Following a letter from Motherwell and Wishaw MP, Marion Fellows, Prime Minister David Cameron has refused to make a public correction after misleading the House of Commons on how much steel was used in the Forth Crossing.
The Prime Minister made the claims that no Scottish steel was used in the Forth Crossing in response to a question posed by Marion Fellows during PMQs on the 27th of April, stating: “It is worth asking how much Scottish steel was in the Forth road bridge—zero! None! Absolutely nothing!”
Marion Fellows wrote to the Prime Minister requesting an apology, highlighting that steel from the Dalzell plant was used in both ends of the crossing.
Commenting, Marion Fellows said:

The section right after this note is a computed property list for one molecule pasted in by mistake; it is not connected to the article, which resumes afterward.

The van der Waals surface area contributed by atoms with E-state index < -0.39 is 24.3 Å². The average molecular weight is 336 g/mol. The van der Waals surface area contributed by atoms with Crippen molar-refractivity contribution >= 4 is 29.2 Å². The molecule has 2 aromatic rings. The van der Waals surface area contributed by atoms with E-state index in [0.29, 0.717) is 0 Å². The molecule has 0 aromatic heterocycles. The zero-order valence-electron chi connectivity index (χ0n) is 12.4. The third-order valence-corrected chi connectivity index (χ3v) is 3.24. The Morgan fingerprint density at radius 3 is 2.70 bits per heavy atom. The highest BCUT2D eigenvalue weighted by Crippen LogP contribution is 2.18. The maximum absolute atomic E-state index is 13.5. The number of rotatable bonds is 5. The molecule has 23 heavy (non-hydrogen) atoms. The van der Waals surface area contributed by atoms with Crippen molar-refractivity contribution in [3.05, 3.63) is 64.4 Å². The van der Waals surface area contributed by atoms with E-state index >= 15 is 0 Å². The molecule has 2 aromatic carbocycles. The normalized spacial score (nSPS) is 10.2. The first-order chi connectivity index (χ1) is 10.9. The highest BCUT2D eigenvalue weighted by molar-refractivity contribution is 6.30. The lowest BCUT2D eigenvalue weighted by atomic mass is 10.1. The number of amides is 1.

“It is disgraceful that the Prime Minister has made such claims in front of the entire house and will not correct his inaccuracies.
“His reasons were that although Scottish steel was used on the ends of the bridge, it was not actually used in the part of the structure that crosses the Forth. This is ludicrously pedantic and childish.
“Dalzell steel was used on either end of the bridge. The reason why more Scottish steel was not used was due to the fact that Dalzell can only produce steel plate; it is not a steel fabricator. Our Ravenscraig steel works, which could have fabricated the steel, was closed due to previous Tory Governments’ negligence.
“Tata Steel themselves said that they were only “indirectly” involved in the tendering process.
“Furthermore, all contracts were managed by the Forth Crossing Bridge Constructors; not the Scottish Government. And as dictated by EU law, all public procurement contracts must be advertised in all member states and each bid treated equally.
“Despite this, 45% of total orders, which amounted to £540 million, went to Scottish companies and created hundreds of jobs in Scotland.”